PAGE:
Colman Andrews is one of Americas foremost culinary personalities. Author of multiple books and co-founder of Saveur magazine, Mr. Andrews knows food. From arepas to zafrani, hes tasted it, written about it or prepared it, often in its country of origin. No stranger to cuisines from around the globe, Mr. Andrews has zeroed in on the cooking of Catalonia. His latest book, Ferran: The Inside Story of El Bulli and the Man Who Reinvented Food, is an intimate examination of one of the most beloved, imitated and controversial chefs in the world, Ferran Adrià, a native of the Catalan region. And on a recent stop to promote and discuss his book, the Los Angeles-born Greenwich resident graciously agreed to have a conversation with me about food, writing, and the finer points of both.
Despite his impressive résumé and distinguished epicurean pedigree, in person Mr. Andrews is quietly charming. He has a calming presence and a quick, effortless wit.
We have a very peculiar attitude toward food, he says when I ask him about the difference between American and European relationships with cuisine. On the one hand, everyone wants to grow their own food. Were into organic and sustainable, farm-to-table and zero food miles. And on the other hand, we tend to think of food as trends, whats the next big thing? I remember 20 or 25 years ago reading one of those in and out lists in a magazine and basil was out. I thought, Poor basil! Its been around for 6000 years and now its out! That kind of stuff is really silly. But were getting better. Its coming from the top down here, rather than the bottom up, as it did in Europe and other places, China comes to mind. But they have hundreds of years of food culture on us. And until there was an abundance of food, no one in the world bothered philosophizing about it. It was just about sustenance.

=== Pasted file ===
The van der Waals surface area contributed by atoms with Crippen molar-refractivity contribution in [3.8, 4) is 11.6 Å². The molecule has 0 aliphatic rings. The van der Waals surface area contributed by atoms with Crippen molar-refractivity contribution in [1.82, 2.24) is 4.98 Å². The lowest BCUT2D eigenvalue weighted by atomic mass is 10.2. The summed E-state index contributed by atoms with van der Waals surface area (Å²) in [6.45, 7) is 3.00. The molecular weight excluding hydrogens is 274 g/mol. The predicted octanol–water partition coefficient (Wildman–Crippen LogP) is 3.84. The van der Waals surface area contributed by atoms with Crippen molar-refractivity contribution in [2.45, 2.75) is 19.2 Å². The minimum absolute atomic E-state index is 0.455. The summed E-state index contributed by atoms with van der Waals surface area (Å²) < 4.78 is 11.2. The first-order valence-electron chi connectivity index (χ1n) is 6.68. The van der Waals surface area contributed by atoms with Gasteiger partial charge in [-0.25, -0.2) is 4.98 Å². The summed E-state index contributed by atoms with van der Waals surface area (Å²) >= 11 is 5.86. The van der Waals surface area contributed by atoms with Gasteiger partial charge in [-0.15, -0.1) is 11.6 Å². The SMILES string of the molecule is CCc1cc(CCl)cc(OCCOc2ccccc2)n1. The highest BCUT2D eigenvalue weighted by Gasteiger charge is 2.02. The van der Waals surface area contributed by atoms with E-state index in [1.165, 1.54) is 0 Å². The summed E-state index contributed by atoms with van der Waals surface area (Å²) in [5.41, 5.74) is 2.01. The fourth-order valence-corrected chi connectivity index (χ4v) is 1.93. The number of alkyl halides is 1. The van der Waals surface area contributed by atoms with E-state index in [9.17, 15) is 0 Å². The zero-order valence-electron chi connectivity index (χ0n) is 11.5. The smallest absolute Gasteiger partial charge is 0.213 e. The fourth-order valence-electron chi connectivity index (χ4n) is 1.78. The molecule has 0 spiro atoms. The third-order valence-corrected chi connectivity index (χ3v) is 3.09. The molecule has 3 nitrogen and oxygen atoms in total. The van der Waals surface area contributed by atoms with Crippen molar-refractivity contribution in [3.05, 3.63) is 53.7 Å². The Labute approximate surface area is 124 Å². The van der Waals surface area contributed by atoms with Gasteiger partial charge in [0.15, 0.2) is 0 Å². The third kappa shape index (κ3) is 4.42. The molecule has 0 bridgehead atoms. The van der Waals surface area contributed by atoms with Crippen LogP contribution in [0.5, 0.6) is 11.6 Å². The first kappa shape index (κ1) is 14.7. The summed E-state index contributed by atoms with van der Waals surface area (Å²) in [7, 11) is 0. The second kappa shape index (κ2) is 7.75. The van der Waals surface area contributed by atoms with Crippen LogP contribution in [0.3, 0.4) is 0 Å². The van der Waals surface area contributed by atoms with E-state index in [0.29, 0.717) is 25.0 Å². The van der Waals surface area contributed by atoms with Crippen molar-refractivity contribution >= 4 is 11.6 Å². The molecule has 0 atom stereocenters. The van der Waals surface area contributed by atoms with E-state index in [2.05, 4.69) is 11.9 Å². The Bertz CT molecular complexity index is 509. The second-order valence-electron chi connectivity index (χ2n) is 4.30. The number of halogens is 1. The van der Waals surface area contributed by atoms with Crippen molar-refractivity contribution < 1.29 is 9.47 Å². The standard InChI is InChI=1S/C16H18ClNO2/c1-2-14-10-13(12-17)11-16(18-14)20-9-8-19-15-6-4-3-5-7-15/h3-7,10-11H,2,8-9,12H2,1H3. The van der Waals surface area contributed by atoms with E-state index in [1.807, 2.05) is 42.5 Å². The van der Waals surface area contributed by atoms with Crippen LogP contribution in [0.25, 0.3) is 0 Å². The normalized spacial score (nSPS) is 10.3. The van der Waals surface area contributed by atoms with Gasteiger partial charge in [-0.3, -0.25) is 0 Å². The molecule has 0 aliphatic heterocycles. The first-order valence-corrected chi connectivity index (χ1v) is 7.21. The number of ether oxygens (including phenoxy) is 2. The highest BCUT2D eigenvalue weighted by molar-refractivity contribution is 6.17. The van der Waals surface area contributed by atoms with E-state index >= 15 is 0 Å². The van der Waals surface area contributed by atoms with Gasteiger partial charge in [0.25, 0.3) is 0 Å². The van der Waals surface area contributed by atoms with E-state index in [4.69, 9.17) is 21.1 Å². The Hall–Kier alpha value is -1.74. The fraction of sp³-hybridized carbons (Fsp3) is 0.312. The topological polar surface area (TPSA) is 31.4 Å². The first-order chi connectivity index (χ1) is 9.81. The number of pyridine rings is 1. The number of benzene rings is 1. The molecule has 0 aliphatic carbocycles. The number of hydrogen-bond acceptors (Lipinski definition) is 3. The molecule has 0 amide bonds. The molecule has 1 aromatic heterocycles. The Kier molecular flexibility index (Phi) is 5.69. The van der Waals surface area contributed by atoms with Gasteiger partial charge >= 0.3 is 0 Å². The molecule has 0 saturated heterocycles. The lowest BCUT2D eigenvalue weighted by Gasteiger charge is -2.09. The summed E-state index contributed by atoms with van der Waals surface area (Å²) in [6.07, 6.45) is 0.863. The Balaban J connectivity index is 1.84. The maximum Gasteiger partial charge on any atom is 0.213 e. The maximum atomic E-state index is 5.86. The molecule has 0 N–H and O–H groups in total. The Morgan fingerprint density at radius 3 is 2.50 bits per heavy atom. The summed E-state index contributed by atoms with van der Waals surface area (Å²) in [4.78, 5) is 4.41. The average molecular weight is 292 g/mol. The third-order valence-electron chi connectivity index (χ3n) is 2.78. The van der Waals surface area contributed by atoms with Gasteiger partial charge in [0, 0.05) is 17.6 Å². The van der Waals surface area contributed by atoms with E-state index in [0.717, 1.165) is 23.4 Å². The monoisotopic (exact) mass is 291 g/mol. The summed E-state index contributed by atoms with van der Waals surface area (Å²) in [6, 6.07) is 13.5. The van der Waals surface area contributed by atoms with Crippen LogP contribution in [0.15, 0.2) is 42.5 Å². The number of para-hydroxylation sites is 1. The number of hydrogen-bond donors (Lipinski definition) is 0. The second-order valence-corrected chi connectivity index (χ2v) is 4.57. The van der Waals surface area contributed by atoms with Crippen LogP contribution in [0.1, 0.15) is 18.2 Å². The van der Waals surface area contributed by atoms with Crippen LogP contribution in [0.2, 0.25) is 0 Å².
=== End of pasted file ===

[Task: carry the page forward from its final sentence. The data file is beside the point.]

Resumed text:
What I really want to know, though, is whether he prefers writing or cooking.
Writing and cooking are far less interesting to me than reading and eating, he says. Its tough to argue with such wisdom. Writing is really hard. It takes concentration and discipline. My father was a writer. He started as a journalist, and then went on to write screenplays and telvsion scripts. When he wasnt at an office, he was in his home office at the back of his bedroom, sitting there at a typewriter all day. I just thought that was what guys did. If hed been repairing his car Id probably be a mechanic by now. His modesty is genuine. I keep doing it because its what I seem to know how to do. I dont really understand a lot of the process, and I dont understand how I begin an article, really, its kind of a mystery to me. And I dont want to examine it too much because Im afraid it will go away. But there are some people who could sit down at a piano and know how to play. I cant. Some people just put a pencil in their hands and are able to draw. I cant. Somehow I just know how to put words together. Its just what I do.
Its tough to distill his 300-page tome on Ferran Adrià down to a few words, but I ask him to do it anyway.
I think the most important thing that he did as far as other chefs are concerned, and Ive had many chefs say this to me in slightly different ways, has nothing to do with any of the specifics. Its simply that hes shown them or told them or reminded them that anything is possible, that they dont have to do things a certain way just because thats how theyve been taught. Ferran brings a sense of curiosity and wonder into the kitchen. Hes almost childlike, or he was in the beginning. Willfully naïve.
His latest project is an online oasis for foodies: The Daily Meal. "It's in its nascent stages," he tells me. "We have a lot of good stuff in the pipeline. It's growing."
As our interview closes, I cant help but ask him about his favorite local dining destination. As he hesitates, Im thinking hell name a friends house, or defer completely, if only to avoid hurt feelings. But, he surprises me.
Theres this taco truck, just over the Stamford line, El Charrito. Everything is done to order. The carnitas, the tacos, its all really, really great. He does some cactus in the salads. Really good stuff. It reminds me of California.
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